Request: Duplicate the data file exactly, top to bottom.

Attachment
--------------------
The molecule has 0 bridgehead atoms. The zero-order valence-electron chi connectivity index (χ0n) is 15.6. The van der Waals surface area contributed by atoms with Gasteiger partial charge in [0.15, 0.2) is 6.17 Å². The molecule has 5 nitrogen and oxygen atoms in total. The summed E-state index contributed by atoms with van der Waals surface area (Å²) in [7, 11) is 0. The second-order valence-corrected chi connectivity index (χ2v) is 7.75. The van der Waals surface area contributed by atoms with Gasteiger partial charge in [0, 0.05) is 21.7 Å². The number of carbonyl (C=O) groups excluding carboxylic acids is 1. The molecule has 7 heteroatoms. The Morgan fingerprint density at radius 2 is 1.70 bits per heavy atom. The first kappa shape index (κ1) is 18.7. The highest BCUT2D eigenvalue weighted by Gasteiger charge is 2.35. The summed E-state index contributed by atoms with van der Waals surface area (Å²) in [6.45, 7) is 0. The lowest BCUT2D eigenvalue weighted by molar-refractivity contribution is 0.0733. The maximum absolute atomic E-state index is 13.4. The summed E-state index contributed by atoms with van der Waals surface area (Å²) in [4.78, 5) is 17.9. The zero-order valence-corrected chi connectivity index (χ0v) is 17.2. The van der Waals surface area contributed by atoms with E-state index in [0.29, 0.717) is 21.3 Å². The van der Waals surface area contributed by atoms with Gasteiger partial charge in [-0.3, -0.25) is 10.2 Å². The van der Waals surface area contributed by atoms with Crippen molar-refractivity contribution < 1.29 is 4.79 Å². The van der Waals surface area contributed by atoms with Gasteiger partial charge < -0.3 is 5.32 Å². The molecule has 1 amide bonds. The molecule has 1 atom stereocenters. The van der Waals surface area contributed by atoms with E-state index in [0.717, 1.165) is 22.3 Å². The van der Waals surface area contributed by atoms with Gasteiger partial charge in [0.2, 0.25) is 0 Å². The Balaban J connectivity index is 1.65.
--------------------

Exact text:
The molecule has 0 bridgehead atoms. The zero-order valence-electron chi connectivity index (χ0n) is 15.6. The van der Waals surface area contributed by atoms with Gasteiger partial charge in [0.15, 0.2) is 6.17 Å². The molecule has 5 nitrogen and oxygen atoms in total. The summed E-state index contributed by atoms with van der Waals surface area (Å²) in [7, 11) is 0. The second-order valence-corrected chi connectivity index (χ2v) is 7.75. The van der Waals surface area contributed by atoms with Gasteiger partial charge in [0, 0.05) is 21.7 Å². The number of carbonyl (C=O) groups excluding carboxylic acids is 1. The molecule has 7 heteroatoms. The Morgan fingerprint density at radius 2 is 1.70 bits per heavy atom. The first kappa shape index (κ1) is 18.7. The highest BCUT2D eigenvalue weighted by Gasteiger charge is 2.35. The summed E-state index contributed by atoms with van der Waals surface area (Å²) in [6.45, 7) is 0. The lowest BCUT2D eigenvalue weighted by molar-refractivity contribution is 0.0733. The maximum absolute atomic E-state index is 13.4. The summed E-state index contributed by atoms with van der Waals surface area (Å²) in [4.78, 5) is 17.9. The zero-order valence-corrected chi connectivity index (χ0v) is 17.2. The van der Waals surface area contributed by atoms with E-state index in [0.29, 0.717) is 21.3 Å². The van der Waals surface area contributed by atoms with Gasteiger partial charge in [-0.3, -0.25) is 10.2 Å². The van der Waals surface area contributed by atoms with Crippen molar-refractivity contribution < 1.29 is 4.79 Å². The van der Waals surface area contributed by atoms with Gasteiger partial charge < -0.3 is 5.32 Å². The molecule has 1 amide bonds. The molecule has 1 atom stereocenters. The van der Waals surface area contributed by atoms with E-state index in [0.717, 1.165) is 22.3 Å². The van der Waals surface area contributed by atoms with Gasteiger partial charge in [0.2, 0.25) is 0 Å². The Balaban J connectivity index is 1.65.